LatinaLista — The stresses of a bad economy always take a toll on people, especially the poorest. Latinos are not exempt from this reality. The results of one recent study destroys the fairytale myth that all Latinos share in honoring, respecting and taking care of our elders.
According to a new study, by researchers from the University of Southern California Davis School of Gerontology, elder abuse among low-income Latinos is higher than previously thought. The most common forms of abuse were found to be physical or sexual abuse, psychological abuse, financial exploitation and caregiver neglect.
The only finding of the study that falls within the usual stereotypical expectations of Latinos is that hardly anyone talks about it.
More than 40 percent of Latino elders told Spanish-speaking interviewers that they had been abused or neglected in the last year — yet only 1.5 percent of victims said they had ever reported the abuse to authorities.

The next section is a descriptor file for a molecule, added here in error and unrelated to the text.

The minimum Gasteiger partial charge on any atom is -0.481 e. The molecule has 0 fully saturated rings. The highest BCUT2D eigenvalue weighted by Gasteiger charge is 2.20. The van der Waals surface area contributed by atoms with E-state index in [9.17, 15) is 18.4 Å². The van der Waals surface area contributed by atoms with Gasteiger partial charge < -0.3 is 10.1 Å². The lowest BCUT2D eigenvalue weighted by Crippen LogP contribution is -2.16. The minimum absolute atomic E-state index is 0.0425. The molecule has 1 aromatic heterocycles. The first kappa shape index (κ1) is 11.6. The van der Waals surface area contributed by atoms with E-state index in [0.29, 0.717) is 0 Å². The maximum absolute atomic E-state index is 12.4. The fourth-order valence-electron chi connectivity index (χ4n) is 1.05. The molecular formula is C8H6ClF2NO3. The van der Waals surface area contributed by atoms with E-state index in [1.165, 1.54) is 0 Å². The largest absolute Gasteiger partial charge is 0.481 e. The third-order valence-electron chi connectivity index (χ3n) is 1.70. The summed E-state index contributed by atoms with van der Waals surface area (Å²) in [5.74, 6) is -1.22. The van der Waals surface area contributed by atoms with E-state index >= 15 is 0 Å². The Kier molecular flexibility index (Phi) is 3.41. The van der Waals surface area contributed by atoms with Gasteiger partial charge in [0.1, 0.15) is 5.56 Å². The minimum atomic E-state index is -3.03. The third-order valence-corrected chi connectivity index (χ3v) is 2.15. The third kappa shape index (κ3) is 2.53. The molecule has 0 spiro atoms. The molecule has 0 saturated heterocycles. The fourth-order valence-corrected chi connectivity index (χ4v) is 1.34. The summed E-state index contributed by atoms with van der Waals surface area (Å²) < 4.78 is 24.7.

The researchers found those elderly Latinos who had been in the United States longer were more likely to be abused or neglected — a negative consequence of so-called American assimilation or a telling hint that the very family values for which Latinos have long been admired for are disappearing?
Clearly, money plays an important role in today’s families. With prices rising everywhere, it takes more money to buy less food, less services and pay for increasingly expensive rents. Add the pressures of caring for the special needs of abuela or abuelo and what once was considered not such a big deal is looked at as a burden.
The researchers found that the best way to combat this growing problem among the low-income was to make sure services, that were not readily available in these areas, were set up for people to know where to turn to for help and advice.
Yet, the best way to solve this dilemma is to convince Latino elders to speak out about their abuse so they can learn that they are their own best advocates for a safe life.